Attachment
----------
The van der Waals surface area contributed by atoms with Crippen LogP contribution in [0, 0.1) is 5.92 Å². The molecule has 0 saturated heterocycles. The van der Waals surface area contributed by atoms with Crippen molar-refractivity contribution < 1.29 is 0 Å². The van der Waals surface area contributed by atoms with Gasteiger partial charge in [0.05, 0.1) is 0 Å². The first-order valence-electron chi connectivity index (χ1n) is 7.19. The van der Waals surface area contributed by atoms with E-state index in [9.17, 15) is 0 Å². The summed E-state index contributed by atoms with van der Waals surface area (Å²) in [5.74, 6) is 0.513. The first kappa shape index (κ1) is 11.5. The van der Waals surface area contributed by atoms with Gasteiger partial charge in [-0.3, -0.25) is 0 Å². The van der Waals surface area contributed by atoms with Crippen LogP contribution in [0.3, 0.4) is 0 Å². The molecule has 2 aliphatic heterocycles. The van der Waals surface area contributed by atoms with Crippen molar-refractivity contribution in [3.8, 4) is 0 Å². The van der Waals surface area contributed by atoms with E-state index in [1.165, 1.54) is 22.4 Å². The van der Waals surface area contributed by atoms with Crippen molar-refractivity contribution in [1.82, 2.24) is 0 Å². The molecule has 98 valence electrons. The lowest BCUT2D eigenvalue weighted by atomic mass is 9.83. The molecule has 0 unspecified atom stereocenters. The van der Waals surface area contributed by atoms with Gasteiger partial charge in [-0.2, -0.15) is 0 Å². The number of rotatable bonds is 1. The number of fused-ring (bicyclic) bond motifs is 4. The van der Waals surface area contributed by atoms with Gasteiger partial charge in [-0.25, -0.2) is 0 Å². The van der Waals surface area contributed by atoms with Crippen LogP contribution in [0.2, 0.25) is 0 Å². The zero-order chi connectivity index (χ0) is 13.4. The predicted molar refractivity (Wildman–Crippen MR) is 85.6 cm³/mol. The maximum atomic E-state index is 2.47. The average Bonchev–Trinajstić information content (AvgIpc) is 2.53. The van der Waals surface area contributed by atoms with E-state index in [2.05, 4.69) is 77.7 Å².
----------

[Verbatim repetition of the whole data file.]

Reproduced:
The van der Waals surface area contributed by atoms with Crippen LogP contribution in [0, 0.1) is 5.92 Å². The molecule has 0 saturated heterocycles. The van der Waals surface area contributed by atoms with Crippen molar-refractivity contribution < 1.29 is 0 Å². The van der Waals surface area contributed by atoms with Gasteiger partial charge in [0.05, 0.1) is 0 Å². The first-order valence-electron chi connectivity index (χ1n) is 7.19. The van der Waals surface area contributed by atoms with E-state index in [9.17, 15) is 0 Å². The summed E-state index contributed by atoms with van der Waals surface area (Å²) in [5.74, 6) is 0.513. The first kappa shape index (κ1) is 11.5. The van der Waals surface area contributed by atoms with Gasteiger partial charge in [-0.3, -0.25) is 0 Å². The van der Waals surface area contributed by atoms with Crippen LogP contribution in [0.3, 0.4) is 0 Å². The molecule has 2 aliphatic heterocycles. The van der Waals surface area contributed by atoms with Crippen molar-refractivity contribution in [3.8, 4) is 0 Å². The van der Waals surface area contributed by atoms with E-state index in [1.165, 1.54) is 22.4 Å². The van der Waals surface area contributed by atoms with Crippen molar-refractivity contribution in [1.82, 2.24) is 0 Å². The molecule has 98 valence electrons. The lowest BCUT2D eigenvalue weighted by atomic mass is 9.83. The molecule has 0 unspecified atom stereocenters. The van der Waals surface area contributed by atoms with Gasteiger partial charge in [-0.2, -0.15) is 0 Å². The number of rotatable bonds is 1. The number of fused-ring (bicyclic) bond motifs is 4. The van der Waals surface area contributed by atoms with Gasteiger partial charge in [-0.25, -0.2) is 0 Å². The van der Waals surface area contributed by atoms with Crippen LogP contribution in [0.2, 0.25) is 0 Å². The zero-order chi connectivity index (χ0) is 13.4. The predicted molar refractivity (Wildman–Crippen MR) is 85.6 cm³/mol. The maximum atomic E-state index is 2.47. The average Bonchev–Trinajstić information content (AvgIpc) is 2.53. The van der Waals surface area contributed by atoms with E-state index in [2.05, 4.69) is 77.7 Å².